A colorful, at times surreal debut memoir about coming of age in the hyper-diverse culture of late-20th-century Kenya.
Although he came from ethnically “mixed up” parents, Caine Prize–winning author Wainaina had an ordinary childhood. During the week, he went to school and on weekends played at his Uganda-born mother’s hair salon, “the only proper [one] in Nakuru…the fourth largest town Kenya.” His father, head of the national Pyrethrum Board, was a member of Kenya’s most populous—and politically powerful—ethnic group, the Gikuyu. When the country’s first president, Jomo Kenyatta (also a Gikuyu) died in 1978 and Daniel arap Moi, a Kalenjin, took over, life began to change. To the outside world, Moi’s Kenya appeared “an island of peace” in the sea of conflict-ridden East Africa. But the reality was far different. There was fierce competition between the many Kenyan tribes, and the country’s cacophony of language and sounds was little more than background noise to be endured rather the celebrated. By 1983, Moi, who had survived a coup attempt the year before, was showing tribal favoritism. Top-ranked high schools denied Wainaina, an excellent student, entrance at the same time that Kalenjins began replacing Gikuyus throughout the education system. As national politics turned increasingly bitter, “a fever of rapture-seeking” seized Kenya. With the country’s university system in disarray, Wainaina traveled to post-apartheid South Africa to study finance. Homesick, he withdrew both socially and emotionally and immersed himself in literature. He returned to Kenya but eventually went back to South Africa, ostensibly to finish his degree. Instead, he found himself actively ordering the chaos of culture, language and politics around him “on the written page.”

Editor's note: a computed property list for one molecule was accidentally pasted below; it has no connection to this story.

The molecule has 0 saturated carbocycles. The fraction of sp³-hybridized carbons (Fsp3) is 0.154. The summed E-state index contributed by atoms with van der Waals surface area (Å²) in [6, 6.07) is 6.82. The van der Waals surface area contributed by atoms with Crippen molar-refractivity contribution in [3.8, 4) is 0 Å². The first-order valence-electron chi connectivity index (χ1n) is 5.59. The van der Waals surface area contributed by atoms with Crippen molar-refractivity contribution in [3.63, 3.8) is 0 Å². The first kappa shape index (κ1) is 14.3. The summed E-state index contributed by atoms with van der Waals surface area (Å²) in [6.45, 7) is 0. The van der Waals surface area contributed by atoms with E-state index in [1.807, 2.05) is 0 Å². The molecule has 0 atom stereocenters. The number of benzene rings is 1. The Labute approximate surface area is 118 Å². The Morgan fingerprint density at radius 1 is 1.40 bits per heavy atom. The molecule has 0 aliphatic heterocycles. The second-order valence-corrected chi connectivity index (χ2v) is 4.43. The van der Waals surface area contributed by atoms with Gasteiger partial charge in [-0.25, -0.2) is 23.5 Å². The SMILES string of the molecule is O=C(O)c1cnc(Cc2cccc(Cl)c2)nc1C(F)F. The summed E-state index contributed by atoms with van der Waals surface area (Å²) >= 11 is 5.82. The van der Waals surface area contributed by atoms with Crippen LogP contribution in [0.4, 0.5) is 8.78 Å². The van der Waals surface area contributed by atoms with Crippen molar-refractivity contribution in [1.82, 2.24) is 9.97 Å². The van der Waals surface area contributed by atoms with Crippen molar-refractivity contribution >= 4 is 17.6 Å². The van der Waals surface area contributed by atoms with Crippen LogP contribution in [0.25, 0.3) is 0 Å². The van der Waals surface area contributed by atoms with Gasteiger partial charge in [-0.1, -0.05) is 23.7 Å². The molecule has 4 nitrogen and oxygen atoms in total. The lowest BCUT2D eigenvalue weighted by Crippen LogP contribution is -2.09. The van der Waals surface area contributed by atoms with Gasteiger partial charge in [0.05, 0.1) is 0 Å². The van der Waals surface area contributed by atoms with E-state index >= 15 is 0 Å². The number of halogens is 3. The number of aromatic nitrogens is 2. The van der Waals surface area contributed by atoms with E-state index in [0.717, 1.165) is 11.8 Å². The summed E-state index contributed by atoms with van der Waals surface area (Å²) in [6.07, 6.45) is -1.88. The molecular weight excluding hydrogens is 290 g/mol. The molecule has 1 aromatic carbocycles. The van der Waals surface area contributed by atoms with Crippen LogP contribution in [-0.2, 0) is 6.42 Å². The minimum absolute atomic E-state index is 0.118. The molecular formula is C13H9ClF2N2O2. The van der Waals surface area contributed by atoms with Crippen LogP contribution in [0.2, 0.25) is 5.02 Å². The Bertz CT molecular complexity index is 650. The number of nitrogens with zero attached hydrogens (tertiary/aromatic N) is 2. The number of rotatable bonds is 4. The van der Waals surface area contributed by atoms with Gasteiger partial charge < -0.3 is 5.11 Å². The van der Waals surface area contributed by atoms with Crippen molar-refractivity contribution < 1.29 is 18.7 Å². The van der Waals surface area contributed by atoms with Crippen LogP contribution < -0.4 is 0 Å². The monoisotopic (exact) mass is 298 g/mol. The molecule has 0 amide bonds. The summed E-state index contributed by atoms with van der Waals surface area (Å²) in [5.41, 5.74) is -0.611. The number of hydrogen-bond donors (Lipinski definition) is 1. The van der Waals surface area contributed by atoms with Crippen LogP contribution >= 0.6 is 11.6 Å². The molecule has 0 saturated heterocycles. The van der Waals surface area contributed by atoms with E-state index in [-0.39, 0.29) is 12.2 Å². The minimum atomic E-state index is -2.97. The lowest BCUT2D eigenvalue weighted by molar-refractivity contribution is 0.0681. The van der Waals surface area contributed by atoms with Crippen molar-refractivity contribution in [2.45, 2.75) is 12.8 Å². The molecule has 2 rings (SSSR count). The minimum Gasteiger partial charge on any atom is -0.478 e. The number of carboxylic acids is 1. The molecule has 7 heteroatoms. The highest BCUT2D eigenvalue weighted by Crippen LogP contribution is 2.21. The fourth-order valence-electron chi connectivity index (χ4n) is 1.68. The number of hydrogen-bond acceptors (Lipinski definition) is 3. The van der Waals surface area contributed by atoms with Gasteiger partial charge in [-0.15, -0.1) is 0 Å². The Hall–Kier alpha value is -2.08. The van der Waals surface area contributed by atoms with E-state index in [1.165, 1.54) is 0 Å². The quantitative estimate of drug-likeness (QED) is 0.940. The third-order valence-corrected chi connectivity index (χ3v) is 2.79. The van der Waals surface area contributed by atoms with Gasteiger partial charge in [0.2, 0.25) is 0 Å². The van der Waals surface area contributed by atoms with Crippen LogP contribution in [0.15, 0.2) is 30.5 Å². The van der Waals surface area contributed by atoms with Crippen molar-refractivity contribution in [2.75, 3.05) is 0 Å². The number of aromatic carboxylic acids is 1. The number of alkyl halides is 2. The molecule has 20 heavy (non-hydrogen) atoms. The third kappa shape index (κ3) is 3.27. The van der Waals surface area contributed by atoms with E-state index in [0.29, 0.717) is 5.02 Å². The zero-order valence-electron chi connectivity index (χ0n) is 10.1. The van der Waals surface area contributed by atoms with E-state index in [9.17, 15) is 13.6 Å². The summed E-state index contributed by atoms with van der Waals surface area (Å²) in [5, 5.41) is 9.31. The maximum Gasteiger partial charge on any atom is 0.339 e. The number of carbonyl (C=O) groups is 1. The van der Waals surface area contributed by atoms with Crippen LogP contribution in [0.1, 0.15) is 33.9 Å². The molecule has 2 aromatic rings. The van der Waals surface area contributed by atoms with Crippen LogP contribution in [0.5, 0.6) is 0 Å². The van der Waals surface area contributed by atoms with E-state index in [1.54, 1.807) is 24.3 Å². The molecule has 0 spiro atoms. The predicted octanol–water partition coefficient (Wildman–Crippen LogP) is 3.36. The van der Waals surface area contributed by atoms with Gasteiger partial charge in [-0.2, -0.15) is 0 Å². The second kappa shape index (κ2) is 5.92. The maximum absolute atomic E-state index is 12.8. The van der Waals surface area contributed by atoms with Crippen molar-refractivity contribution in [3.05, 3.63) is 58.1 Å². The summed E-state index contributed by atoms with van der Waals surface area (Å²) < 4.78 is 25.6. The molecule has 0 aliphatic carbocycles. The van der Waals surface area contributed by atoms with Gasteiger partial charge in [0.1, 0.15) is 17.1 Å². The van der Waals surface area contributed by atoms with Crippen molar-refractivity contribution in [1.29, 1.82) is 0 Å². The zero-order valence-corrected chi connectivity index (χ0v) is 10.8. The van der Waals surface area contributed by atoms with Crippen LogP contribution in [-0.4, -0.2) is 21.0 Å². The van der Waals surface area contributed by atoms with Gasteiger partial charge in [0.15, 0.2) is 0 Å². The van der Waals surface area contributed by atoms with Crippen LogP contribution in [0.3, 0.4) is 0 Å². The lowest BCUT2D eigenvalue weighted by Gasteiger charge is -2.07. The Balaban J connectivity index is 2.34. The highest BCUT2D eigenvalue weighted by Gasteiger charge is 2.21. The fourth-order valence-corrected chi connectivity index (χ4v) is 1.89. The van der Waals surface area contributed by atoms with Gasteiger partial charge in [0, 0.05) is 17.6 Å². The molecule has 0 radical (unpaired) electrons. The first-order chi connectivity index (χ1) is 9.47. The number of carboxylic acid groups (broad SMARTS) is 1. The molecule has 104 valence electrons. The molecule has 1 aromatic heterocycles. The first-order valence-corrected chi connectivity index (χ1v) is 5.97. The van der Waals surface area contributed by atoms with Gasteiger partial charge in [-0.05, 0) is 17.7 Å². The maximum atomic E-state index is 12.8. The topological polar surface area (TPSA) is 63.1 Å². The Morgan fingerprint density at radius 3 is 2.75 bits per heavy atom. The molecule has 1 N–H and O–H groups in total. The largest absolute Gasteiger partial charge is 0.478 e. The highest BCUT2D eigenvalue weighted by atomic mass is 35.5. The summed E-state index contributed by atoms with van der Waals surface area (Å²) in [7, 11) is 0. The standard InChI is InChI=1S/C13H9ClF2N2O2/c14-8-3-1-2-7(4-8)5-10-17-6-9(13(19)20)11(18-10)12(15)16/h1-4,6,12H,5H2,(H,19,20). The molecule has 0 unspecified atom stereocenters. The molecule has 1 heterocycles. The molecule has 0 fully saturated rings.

Language is clearly the author’s preferred mode of structuring the world, but it is also the plaything he uses with idiosyncratic grace and brilliant immediacy to capture “the scattered, shifting sensations” of memories and emotions long past.